As small business owners, Drake Pothier and his wife, Rachel, were looking to invest in another small business in late 2019.

They never planned to purchase a doughnut shop; he owns an insurance agency, and she owns a travel agency. Neither had any prior restaurant experience.

But they fell in love with a quaint doughnut shop called Village Deaux at 7992 1/2 Maurice Ave.

"We hadn't been there before," Drake Pothier said. "The shop itself is really, really cute. It's not like your typical doughnut shop. It's more cafe-style. They'd just done a really good job designing the interior. It's very small, but intimate, and it jut felt very comfortable to us very early on."

The Pothiers figured the Maurice doughnut shop would allow them the flexibility to be home in the afternoons with their three school-aged children and would be a place the kids could help out at on the weekends.

As seasoned small business owners, they knew to expect the unexpected. They just didn't know the unexpected would be a pandemic.

The Pothiers took ownership of Village Deaux in mid-February, a week before Mardi Gras and a month before Acadiana's first known coronavirus case.

"We were still in the throws of Mardi Gras when we took over," Drake Pothier said. "It was very eye-opening to see how fast everything moved and how quickly you have to service the customers. Having not worked in that environment before, it took a little while to adjust to that. It was a little bit of a shock to us, just how fast things moved."

Then, the slow Lenten season arrived, and with it, construction on La. 167 in front of the shop. Gov. John Bel Edwards ordered restaurants to close their dining rooms to slow the spread of the novel coronavirus.

"March was a scary month, especially coming right out of February, the busiest time of the year for a doughnut shop. It was scary," Drake Pothier said.

The Pothiers made the difficult decision to shut the shop down completely for the month of April.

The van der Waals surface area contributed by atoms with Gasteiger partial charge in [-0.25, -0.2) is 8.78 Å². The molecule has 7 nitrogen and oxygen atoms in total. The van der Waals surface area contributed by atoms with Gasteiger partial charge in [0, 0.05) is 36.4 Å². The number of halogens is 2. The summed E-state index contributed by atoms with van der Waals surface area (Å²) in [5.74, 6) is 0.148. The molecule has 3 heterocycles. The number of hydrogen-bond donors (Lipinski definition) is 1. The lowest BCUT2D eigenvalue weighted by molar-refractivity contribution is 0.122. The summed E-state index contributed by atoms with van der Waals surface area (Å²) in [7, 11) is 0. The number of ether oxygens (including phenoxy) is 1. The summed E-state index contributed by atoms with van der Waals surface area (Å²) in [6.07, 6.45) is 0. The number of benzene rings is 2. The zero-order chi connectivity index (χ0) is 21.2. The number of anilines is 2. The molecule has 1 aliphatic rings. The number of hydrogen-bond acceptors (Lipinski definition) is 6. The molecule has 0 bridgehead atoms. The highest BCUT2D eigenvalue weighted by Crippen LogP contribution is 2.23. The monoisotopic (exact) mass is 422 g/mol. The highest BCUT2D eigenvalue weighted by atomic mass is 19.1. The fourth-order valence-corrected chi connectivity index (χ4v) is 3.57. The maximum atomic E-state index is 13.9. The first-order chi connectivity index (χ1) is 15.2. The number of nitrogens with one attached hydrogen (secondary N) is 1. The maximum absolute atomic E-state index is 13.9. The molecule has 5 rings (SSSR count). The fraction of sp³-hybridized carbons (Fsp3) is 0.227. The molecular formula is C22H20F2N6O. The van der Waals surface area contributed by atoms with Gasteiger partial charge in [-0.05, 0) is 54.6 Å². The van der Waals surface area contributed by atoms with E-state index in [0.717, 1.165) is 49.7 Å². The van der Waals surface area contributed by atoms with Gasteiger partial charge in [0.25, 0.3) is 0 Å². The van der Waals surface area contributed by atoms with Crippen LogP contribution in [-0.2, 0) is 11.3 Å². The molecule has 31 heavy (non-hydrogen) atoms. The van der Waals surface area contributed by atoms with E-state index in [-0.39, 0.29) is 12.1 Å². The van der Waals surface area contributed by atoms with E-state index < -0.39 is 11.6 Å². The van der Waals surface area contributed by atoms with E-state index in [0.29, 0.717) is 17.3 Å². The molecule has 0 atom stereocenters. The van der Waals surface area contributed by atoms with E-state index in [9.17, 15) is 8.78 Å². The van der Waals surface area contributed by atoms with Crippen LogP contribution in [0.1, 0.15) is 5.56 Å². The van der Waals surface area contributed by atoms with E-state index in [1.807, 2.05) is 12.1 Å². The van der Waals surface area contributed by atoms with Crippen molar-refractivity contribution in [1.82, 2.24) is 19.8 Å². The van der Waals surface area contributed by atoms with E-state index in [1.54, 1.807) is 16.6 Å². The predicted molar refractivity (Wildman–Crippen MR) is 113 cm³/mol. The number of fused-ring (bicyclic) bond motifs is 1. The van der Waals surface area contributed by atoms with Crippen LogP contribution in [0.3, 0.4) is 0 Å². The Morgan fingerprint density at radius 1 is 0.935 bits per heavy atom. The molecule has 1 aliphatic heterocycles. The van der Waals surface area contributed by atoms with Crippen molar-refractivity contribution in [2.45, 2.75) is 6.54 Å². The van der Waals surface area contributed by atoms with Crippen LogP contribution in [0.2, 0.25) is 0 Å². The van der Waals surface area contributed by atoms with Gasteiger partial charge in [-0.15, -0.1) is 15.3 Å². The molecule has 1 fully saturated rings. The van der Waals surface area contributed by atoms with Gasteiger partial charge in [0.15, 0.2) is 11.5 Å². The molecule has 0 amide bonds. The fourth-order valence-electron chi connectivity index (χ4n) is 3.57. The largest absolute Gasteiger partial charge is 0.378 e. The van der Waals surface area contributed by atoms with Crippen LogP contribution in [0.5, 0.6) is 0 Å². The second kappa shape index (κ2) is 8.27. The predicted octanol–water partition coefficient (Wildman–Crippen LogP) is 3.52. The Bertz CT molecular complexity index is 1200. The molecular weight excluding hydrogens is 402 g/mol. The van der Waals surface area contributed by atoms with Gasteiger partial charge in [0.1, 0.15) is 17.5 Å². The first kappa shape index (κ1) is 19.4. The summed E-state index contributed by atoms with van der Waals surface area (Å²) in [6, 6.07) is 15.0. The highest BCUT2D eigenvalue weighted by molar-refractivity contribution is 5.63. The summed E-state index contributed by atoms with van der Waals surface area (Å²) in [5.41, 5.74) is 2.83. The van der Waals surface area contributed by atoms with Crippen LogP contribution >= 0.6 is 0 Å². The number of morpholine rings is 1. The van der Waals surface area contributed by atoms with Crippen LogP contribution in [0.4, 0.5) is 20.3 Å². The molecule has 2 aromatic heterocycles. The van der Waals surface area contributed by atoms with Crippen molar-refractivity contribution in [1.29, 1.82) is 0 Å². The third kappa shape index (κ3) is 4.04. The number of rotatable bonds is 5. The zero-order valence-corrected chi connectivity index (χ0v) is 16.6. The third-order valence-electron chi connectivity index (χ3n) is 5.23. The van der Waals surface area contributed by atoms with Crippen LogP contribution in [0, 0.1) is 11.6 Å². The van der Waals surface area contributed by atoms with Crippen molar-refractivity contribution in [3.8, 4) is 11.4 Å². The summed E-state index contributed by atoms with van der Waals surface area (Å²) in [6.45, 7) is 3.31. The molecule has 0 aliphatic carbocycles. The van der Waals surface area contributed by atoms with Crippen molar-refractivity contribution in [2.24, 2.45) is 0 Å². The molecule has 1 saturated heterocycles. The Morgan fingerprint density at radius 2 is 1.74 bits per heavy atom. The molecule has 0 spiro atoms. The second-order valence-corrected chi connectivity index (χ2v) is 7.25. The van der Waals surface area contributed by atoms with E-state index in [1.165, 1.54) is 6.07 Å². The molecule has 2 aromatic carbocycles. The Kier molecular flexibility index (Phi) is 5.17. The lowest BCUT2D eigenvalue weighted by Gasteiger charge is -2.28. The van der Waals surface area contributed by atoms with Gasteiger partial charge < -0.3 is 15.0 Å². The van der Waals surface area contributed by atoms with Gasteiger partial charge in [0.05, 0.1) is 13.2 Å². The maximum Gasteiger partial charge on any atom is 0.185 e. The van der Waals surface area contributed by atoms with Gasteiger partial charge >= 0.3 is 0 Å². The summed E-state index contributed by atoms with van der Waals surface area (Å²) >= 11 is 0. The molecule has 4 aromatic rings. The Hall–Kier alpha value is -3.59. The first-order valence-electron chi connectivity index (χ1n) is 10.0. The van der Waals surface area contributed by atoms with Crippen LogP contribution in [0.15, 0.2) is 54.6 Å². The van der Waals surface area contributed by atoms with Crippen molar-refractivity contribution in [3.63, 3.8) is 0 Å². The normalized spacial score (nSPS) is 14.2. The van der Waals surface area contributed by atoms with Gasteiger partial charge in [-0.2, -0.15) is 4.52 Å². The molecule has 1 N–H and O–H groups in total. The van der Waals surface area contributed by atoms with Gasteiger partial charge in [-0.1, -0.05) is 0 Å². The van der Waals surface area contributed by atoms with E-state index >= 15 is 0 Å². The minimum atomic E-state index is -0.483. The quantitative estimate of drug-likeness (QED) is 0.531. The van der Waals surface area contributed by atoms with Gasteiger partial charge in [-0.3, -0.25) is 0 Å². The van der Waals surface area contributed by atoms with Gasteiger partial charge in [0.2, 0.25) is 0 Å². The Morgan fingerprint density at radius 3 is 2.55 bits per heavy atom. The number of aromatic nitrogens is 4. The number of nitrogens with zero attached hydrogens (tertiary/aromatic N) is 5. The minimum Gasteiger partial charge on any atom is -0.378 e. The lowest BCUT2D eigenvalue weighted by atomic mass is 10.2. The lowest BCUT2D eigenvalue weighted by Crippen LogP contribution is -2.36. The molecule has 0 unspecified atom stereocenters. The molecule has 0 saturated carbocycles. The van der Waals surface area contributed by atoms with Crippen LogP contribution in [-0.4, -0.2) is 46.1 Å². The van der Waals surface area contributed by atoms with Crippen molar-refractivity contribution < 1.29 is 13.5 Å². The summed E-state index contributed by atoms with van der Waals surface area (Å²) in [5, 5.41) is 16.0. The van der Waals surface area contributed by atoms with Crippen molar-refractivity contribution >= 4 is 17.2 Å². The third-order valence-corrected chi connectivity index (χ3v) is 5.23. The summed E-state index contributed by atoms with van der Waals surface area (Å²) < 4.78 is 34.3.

Because they had not owned the business for long, they didn't qualify for the federal Paycheck Protection Program to assist with payroll and other business expenses. They still found a way to pay the employees who had stayed with the doughnut shop through the ownership change.

In May, they reopened with drive-thru service and a fresh mindset. They couldn't rely on regulars picking up doughnuts on their way to school, work or church anymore because of the stay-at-home order.

"We've tried to make the doughnut shop a destination for people," Drake Pothier said. "You can rely on a big portion of the business from people who simply want doughnuts on any given day for school or work, but we'e tried to expand it to get repeat customers because you're creating something people want."

They introduced doughnut bread pudding, fried chicken biscuits and keto-friendly items for those looking for low-carb options.

They also introduced a doughnut of the month.

This month's creation is a banana pudding filled doughnut topped with crushed Nilla wafer cookies. Last month's creation was an oreo cheesecake doughnut filled with cream cheese and chocolate topped with crushed Oreo cookies.

"The freedom has just been really, really fun," Drake Pothier said. "I don't know that I gave it that much though before buying it — how fun it would be. When you hand someone a doughnut, it's always a fun interaction."

Village Deaux also offers espresso and other specialty drinks through Coffee Dash, a local shop affiliated with the doughnut business.

Coffee Dash also offers specials each month to bring customers to the business, especially during a time when fewer people are traveling regularly.

This month's specials include the iced s'mores latte, Snickers frappe, kid's cotton candy frappe and cold brew coffee with toffee creamer.

"We're holding steady," Drake Pothier said. "We're happy with where we are now."

Village Deaux is open from 6 a.m. to noon Tuesday through Sunday. Coffee Dash is open 6 a.m. to 3 p.m. Tuesday through Saturday and 6 a.m. to noon Sunday.

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